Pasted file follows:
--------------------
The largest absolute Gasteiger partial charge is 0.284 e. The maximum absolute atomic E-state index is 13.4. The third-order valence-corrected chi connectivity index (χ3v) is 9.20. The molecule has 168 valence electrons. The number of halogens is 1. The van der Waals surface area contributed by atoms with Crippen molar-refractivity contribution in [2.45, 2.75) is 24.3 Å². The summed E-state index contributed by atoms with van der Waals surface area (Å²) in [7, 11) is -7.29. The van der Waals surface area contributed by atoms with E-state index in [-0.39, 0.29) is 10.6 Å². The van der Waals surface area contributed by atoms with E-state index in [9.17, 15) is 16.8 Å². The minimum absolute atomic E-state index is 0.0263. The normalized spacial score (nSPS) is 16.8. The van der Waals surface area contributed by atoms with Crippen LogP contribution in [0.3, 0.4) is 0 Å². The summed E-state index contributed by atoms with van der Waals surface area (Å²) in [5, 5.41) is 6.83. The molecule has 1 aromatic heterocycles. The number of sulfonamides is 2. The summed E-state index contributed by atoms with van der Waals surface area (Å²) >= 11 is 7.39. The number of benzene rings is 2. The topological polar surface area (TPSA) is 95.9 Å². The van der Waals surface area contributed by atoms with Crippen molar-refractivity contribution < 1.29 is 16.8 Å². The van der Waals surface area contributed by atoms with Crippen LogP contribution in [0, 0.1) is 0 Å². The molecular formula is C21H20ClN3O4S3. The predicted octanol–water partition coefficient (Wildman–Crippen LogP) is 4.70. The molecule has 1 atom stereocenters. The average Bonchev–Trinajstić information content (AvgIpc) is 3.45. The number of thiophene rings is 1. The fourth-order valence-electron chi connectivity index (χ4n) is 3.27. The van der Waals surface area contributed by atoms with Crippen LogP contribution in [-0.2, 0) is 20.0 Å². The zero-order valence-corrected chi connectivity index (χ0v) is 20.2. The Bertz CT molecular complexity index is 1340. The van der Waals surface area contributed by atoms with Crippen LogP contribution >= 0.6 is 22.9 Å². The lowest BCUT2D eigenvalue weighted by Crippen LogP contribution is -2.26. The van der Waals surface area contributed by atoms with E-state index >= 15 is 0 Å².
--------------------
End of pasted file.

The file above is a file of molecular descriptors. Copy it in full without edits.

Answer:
The largest absolute Gasteiger partial charge is 0.284 e. The maximum absolute atomic E-state index is 13.4. The third-order valence-corrected chi connectivity index (χ3v) is 9.20. The molecule has 168 valence electrons. The number of halogens is 1. The van der Waals surface area contributed by atoms with Crippen molar-refractivity contribution in [2.45, 2.75) is 24.3 Å². The summed E-state index contributed by atoms with van der Waals surface area (Å²) in [7, 11) is -7.29. The van der Waals surface area contributed by atoms with E-state index in [-0.39, 0.29) is 10.6 Å². The van der Waals surface area contributed by atoms with E-state index in [9.17, 15) is 16.8 Å². The minimum absolute atomic E-state index is 0.0263. The normalized spacial score (nSPS) is 16.8. The van der Waals surface area contributed by atoms with Crippen LogP contribution in [0.3, 0.4) is 0 Å². The summed E-state index contributed by atoms with van der Waals surface area (Å²) in [5, 5.41) is 6.83. The molecule has 1 aromatic heterocycles. The number of sulfonamides is 2. The summed E-state index contributed by atoms with van der Waals surface area (Å²) >= 11 is 7.39. The number of benzene rings is 2. The topological polar surface area (TPSA) is 95.9 Å². The van der Waals surface area contributed by atoms with Crippen molar-refractivity contribution < 1.29 is 16.8 Å². The van der Waals surface area contributed by atoms with Crippen LogP contribution in [0, 0.1) is 0 Å². The molecular formula is C21H20ClN3O4S3. The predicted octanol–water partition coefficient (Wildman–Crippen LogP) is 4.70. The molecule has 1 atom stereocenters. The average Bonchev–Trinajstić information content (AvgIpc) is 3.45. The number of thiophene rings is 1. The fourth-order valence-electron chi connectivity index (χ4n) is 3.27. The van der Waals surface area contributed by atoms with Crippen LogP contribution in [-0.2, 0) is 20.0 Å². The zero-order valence-corrected chi connectivity index (χ0v) is 20.2. The Bertz CT molecular complexity index is 1340. The van der Waals surface area contributed by atoms with Crippen LogP contribution >= 0.6 is 22.9 Å². The lowest BCUT2D eigenvalue weighted by Crippen LogP contribution is -2.26. The van der Waals surface area contributed by atoms with E-state index >= 15 is 0 Å².